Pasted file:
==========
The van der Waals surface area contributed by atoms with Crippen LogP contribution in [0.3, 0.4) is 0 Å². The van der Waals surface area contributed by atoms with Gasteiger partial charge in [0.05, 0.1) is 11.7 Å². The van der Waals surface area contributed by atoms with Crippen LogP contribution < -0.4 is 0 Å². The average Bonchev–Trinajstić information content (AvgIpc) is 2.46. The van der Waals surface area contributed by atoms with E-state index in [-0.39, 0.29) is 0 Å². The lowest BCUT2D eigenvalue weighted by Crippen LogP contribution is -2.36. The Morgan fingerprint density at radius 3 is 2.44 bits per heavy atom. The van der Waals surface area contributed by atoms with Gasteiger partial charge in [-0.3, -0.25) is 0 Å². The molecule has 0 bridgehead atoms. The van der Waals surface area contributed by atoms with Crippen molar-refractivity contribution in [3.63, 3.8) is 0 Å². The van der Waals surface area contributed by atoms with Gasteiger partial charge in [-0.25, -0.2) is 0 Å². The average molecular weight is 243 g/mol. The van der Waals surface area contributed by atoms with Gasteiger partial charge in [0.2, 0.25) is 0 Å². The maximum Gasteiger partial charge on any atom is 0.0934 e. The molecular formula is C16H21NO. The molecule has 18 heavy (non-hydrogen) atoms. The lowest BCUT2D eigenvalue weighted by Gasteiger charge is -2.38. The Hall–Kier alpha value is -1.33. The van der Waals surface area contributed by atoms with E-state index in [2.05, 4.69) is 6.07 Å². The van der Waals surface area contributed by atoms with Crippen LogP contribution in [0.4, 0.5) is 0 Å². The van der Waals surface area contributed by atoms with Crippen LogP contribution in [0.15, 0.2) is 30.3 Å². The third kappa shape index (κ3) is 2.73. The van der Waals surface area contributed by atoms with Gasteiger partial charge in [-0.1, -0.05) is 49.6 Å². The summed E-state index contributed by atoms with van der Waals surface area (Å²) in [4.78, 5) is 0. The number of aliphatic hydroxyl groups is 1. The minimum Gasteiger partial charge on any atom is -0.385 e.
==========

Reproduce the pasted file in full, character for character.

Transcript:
The van der Waals surface area contributed by atoms with Crippen LogP contribution in [0.3, 0.4) is 0 Å². The van der Waals surface area contributed by atoms with Gasteiger partial charge in [0.05, 0.1) is 11.7 Å². The van der Waals surface area contributed by atoms with Crippen LogP contribution < -0.4 is 0 Å². The average Bonchev–Trinajstić information content (AvgIpc) is 2.46. The van der Waals surface area contributed by atoms with E-state index in [-0.39, 0.29) is 0 Å². The lowest BCUT2D eigenvalue weighted by Crippen LogP contribution is -2.36. The Morgan fingerprint density at radius 3 is 2.44 bits per heavy atom. The van der Waals surface area contributed by atoms with Gasteiger partial charge in [-0.3, -0.25) is 0 Å². The molecule has 0 bridgehead atoms. The van der Waals surface area contributed by atoms with Crippen molar-refractivity contribution in [3.63, 3.8) is 0 Å². The van der Waals surface area contributed by atoms with Gasteiger partial charge in [-0.25, -0.2) is 0 Å². The average molecular weight is 243 g/mol. The van der Waals surface area contributed by atoms with Gasteiger partial charge in [0.2, 0.25) is 0 Å². The maximum Gasteiger partial charge on any atom is 0.0934 e. The molecular formula is C16H21NO. The molecule has 18 heavy (non-hydrogen) atoms. The lowest BCUT2D eigenvalue weighted by Gasteiger charge is -2.38. The Hall–Kier alpha value is -1.33. The van der Waals surface area contributed by atoms with E-state index in [2.05, 4.69) is 6.07 Å². The van der Waals surface area contributed by atoms with Crippen LogP contribution in [0.4, 0.5) is 0 Å². The van der Waals surface area contributed by atoms with Crippen LogP contribution in [0.15, 0.2) is 30.3 Å². The third kappa shape index (κ3) is 2.73. The van der Waals surface area contributed by atoms with Gasteiger partial charge in [-0.1, -0.05) is 49.6 Å². The summed E-state index contributed by atoms with van der Waals surface area (Å²) in [4.78, 5) is 0. The number of aliphatic hydroxyl groups is 1. The minimum Gasteiger partial charge on any atom is -0.385 e.